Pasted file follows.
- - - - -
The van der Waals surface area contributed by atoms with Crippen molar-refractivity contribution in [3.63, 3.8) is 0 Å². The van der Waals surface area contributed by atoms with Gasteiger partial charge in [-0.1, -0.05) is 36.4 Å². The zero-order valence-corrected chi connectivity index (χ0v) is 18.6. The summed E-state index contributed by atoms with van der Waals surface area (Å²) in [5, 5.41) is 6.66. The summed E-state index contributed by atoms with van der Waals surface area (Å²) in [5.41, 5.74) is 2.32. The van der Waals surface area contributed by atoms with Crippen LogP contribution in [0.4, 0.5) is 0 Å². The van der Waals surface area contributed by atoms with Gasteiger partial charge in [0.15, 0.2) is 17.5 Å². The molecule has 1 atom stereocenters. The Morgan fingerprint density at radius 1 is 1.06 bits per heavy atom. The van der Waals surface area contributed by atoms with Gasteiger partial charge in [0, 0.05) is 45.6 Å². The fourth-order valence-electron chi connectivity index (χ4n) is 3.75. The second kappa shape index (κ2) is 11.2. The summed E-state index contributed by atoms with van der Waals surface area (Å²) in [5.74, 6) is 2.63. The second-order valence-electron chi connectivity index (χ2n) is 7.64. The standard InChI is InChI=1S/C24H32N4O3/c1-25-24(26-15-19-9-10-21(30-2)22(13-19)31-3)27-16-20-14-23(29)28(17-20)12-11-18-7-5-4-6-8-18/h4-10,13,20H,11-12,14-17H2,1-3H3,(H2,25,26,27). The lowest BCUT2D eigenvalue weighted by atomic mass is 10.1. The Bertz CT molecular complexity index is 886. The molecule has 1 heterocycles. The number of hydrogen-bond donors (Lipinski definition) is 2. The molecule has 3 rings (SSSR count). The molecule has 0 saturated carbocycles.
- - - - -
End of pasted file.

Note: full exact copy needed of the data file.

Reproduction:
The van der Waals surface area contributed by atoms with Crippen molar-refractivity contribution in [3.63, 3.8) is 0 Å². The van der Waals surface area contributed by atoms with Gasteiger partial charge in [-0.1, -0.05) is 36.4 Å². The zero-order valence-corrected chi connectivity index (χ0v) is 18.6. The summed E-state index contributed by atoms with van der Waals surface area (Å²) in [5, 5.41) is 6.66. The summed E-state index contributed by atoms with van der Waals surface area (Å²) in [5.41, 5.74) is 2.32. The van der Waals surface area contributed by atoms with Crippen LogP contribution in [0.4, 0.5) is 0 Å². The van der Waals surface area contributed by atoms with Gasteiger partial charge in [0.15, 0.2) is 17.5 Å². The molecule has 1 atom stereocenters. The Morgan fingerprint density at radius 1 is 1.06 bits per heavy atom. The van der Waals surface area contributed by atoms with Gasteiger partial charge in [0, 0.05) is 45.6 Å². The fourth-order valence-electron chi connectivity index (χ4n) is 3.75. The second kappa shape index (κ2) is 11.2. The summed E-state index contributed by atoms with van der Waals surface area (Å²) in [5.74, 6) is 2.63. The second-order valence-electron chi connectivity index (χ2n) is 7.64. The standard InChI is InChI=1S/C24H32N4O3/c1-25-24(26-15-19-9-10-21(30-2)22(13-19)31-3)27-16-20-14-23(29)28(17-20)12-11-18-7-5-4-6-8-18/h4-10,13,20H,11-12,14-17H2,1-3H3,(H2,25,26,27). The lowest BCUT2D eigenvalue weighted by atomic mass is 10.1. The Bertz CT molecular complexity index is 886. The molecule has 1 heterocycles. The number of hydrogen-bond donors (Lipinski definition) is 2. The molecule has 3 rings (SSSR count). The molecule has 0 saturated carbocycles.